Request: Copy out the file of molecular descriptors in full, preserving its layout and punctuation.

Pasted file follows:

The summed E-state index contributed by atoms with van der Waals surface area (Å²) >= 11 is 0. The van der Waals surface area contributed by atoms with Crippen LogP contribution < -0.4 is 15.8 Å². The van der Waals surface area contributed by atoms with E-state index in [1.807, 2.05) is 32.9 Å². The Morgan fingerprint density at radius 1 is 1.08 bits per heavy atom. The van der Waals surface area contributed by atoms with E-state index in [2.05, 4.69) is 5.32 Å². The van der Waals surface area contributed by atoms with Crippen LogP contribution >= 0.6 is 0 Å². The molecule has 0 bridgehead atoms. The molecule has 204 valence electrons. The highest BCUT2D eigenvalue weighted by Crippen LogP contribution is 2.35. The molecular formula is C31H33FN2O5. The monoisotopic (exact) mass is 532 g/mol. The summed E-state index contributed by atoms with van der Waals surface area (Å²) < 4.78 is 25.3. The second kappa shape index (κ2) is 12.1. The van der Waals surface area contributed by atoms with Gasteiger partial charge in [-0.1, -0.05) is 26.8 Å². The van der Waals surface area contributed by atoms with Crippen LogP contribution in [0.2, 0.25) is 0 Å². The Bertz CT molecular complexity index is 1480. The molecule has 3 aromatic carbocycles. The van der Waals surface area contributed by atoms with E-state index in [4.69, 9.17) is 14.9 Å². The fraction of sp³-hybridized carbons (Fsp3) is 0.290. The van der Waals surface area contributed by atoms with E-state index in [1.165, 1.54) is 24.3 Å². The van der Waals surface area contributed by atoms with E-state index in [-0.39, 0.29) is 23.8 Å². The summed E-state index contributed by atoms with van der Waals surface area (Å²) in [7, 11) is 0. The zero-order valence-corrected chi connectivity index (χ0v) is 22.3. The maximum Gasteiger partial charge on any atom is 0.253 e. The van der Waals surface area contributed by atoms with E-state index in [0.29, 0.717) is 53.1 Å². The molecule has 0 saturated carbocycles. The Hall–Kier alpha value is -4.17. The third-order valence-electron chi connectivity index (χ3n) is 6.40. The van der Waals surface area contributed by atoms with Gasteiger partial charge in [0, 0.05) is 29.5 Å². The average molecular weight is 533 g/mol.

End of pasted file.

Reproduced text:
The summed E-state index contributed by atoms with van der Waals surface area (Å²) >= 11 is 0. The van der Waals surface area contributed by atoms with Crippen LogP contribution < -0.4 is 15.8 Å². The van der Waals surface area contributed by atoms with E-state index in [1.807, 2.05) is 32.9 Å². The Morgan fingerprint density at radius 1 is 1.08 bits per heavy atom. The van der Waals surface area contributed by atoms with E-state index in [2.05, 4.69) is 5.32 Å². The van der Waals surface area contributed by atoms with Crippen LogP contribution >= 0.6 is 0 Å². The molecule has 0 bridgehead atoms. The molecule has 204 valence electrons. The highest BCUT2D eigenvalue weighted by Crippen LogP contribution is 2.35. The molecular formula is C31H33FN2O5. The monoisotopic (exact) mass is 532 g/mol. The summed E-state index contributed by atoms with van der Waals surface area (Å²) < 4.78 is 25.3. The second kappa shape index (κ2) is 12.1. The van der Waals surface area contributed by atoms with Gasteiger partial charge in [-0.1, -0.05) is 26.8 Å². The van der Waals surface area contributed by atoms with Crippen LogP contribution in [0.2, 0.25) is 0 Å². The Bertz CT molecular complexity index is 1480. The molecule has 3 aromatic carbocycles. The van der Waals surface area contributed by atoms with E-state index in [4.69, 9.17) is 14.9 Å². The fraction of sp³-hybridized carbons (Fsp3) is 0.290. The van der Waals surface area contributed by atoms with E-state index in [1.165, 1.54) is 24.3 Å². The van der Waals surface area contributed by atoms with E-state index in [-0.39, 0.29) is 23.8 Å². The summed E-state index contributed by atoms with van der Waals surface area (Å²) in [7, 11) is 0. The zero-order valence-corrected chi connectivity index (χ0v) is 22.3. The maximum Gasteiger partial charge on any atom is 0.253 e. The van der Waals surface area contributed by atoms with E-state index in [0.29, 0.717) is 53.1 Å². The molecule has 0 saturated carbocycles. The Hall–Kier alpha value is -4.17. The third-order valence-electron chi connectivity index (χ3n) is 6.40. The van der Waals surface area contributed by atoms with Gasteiger partial charge in [0, 0.05) is 29.5 Å². The average molecular weight is 533 g/mol.